0 4/07
2007
Tech. Sgt. Garth Chablal, 8th Expeditionary Air Mobility Squadron air freight supervisor, guides one of 32 M916 trucks onto scales for weighing in preparation for shipment on C-17 Globemasters. Squadrons across the 379th Air Expeditionary Wing have picked up operations along with surge operations in Iraq and Afghanistan. (U.S. Air Force photo by Senior Airman Erik Hofmeyer) Base provides theaterwide surge support
Squadrons across the 379th Air Expeditionary Wing have increased operations to provide theaterwide support during the current surge in Iraq and Afghanistan. One such example is the 8th Expeditionary Air Mobility Squadron, a 379th AEW tenant unit that links air mobility operations together to facilitate direct support to warfighters uprange. The
0 4/07
2007
Airmen from the 763rd Expeditionary Reconnaissance Squadron provide real time on-scene intelligence collection, surveillance and analysis to forces in the air and on the ground during a mission in Southwest Asia. (U.S. Air Force photo) 763rd ERS keeps a step ahead of enemy
They don't talk much about what they do, at least to those outside the small, secure compound in Ops Town. But, they do listen to what others have to say - mostly enemy ground forces. The 763rd Expeditionary Reconnaissance Squadron maintains a constant presence in the Central Command area of responsibility leveraging their secretive RC-135 Rivet
0 4/07
2007
Capt. Ben Meadows (right), 379th Expeditionary Aeromedical Evacuation Squadron flight nurse, and Senior Airman Josh Green, 379th EAES technician, load up a C-130 Hercules with medical supplies and equipment in preparation for a mission in Southwest Asia. The Air National Guardsmen are part of a Total Force team comprised of active duty, Reserve and Air National Guard personnel. About 90 percent of Air Force aeromedical evacuation personnel and assets are from the Reserve components. (Photo by Tech. Sgt. Deborah Davis)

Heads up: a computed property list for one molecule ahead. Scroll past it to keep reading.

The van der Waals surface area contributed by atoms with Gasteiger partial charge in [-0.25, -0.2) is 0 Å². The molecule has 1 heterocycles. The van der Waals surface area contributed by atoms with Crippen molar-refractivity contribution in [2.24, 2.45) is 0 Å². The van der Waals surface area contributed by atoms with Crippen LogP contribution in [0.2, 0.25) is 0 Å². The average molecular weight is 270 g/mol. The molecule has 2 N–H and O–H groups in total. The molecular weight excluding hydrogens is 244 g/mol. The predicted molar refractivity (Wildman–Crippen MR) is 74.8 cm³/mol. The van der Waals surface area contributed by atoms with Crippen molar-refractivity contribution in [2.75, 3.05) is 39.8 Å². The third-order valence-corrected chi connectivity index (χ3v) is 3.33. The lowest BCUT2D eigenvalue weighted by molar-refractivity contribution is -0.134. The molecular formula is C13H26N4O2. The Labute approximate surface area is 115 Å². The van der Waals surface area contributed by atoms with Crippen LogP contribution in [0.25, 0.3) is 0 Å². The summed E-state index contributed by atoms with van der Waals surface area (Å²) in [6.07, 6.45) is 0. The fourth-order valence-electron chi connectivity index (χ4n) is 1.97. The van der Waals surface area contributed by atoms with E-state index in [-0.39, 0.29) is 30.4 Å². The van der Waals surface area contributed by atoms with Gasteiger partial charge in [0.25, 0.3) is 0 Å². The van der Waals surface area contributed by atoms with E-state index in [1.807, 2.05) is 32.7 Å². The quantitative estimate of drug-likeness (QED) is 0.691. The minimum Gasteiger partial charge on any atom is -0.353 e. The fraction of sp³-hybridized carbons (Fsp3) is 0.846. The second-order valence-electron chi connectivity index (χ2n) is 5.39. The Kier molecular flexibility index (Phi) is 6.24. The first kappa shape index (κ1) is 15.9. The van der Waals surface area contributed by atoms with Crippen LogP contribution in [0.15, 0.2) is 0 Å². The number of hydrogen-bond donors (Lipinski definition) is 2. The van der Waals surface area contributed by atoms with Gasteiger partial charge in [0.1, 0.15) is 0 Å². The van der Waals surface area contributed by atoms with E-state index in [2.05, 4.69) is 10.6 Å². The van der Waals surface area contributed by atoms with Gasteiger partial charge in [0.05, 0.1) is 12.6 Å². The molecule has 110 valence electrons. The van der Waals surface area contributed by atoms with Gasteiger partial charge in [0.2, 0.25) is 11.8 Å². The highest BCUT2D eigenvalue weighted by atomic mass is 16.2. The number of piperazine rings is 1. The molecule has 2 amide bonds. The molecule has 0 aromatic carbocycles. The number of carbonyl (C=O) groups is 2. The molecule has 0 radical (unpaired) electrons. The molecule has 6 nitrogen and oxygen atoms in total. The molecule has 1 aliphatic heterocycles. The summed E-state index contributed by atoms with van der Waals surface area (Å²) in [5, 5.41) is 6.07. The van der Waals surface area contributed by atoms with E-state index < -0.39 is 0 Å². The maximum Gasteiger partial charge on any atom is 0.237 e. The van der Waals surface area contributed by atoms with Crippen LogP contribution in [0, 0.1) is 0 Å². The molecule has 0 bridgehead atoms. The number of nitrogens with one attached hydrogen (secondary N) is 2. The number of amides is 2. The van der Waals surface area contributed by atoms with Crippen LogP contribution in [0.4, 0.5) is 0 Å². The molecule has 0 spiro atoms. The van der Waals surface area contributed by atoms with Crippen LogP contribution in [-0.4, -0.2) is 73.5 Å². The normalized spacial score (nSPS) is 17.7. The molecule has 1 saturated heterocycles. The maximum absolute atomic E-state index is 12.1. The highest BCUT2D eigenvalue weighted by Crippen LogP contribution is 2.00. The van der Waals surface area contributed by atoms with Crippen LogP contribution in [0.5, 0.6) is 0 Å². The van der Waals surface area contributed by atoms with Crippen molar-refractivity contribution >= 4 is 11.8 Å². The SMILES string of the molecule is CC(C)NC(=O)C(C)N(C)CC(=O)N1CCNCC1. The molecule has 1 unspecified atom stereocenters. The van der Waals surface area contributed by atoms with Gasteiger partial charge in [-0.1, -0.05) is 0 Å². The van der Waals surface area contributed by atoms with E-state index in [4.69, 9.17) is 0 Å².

Preparing for wounded warriors

0 4/06
2007
Airman 1st Class Kenneth Nealis, 379th  Expeditionary Aircraft Maintenance Squadron weapons load crew member, transfers a 2,000 pound GBU-31 Joint Direct Attack Munition from one lift truck to another for transport and loading onto a B-1B Lancer. (Photo by Senior Airman Erik Hofmeyer) Wing Airmen tackle increased operations tempo
Airmen from the 379th Air Expeditionary Wing continue to maintain increased operations, both in the air and on the ground, in support of ground forces in Afghanistan and Iraq. This week, bombers assigned to the 379th AEW saw an increase in combat sorties on the Combined Forces Air Component commander's air tasking order. The 34th EBS "Thunderbirds"
0 3/31
2007
Lt. Col. Kurt Barry, 128th Expeditionary  Air Command and Control Squadron air battle manager,  beat cancer and fought to return to flying status. Airman battled cancer, returns to fly missions
"Before I was diagnosed, I was like everybody else, I thought I was bulletproof," said Lt. Col. Kurt Barry, 128th Expeditionary Air Command and Control Squadron, E-8C mission crew commander. In October 2004, while serving a staff tour in Europe, Colonel Barry had his annual physical and was surprised when the doctors told him his white blood cell
0 3/31
2007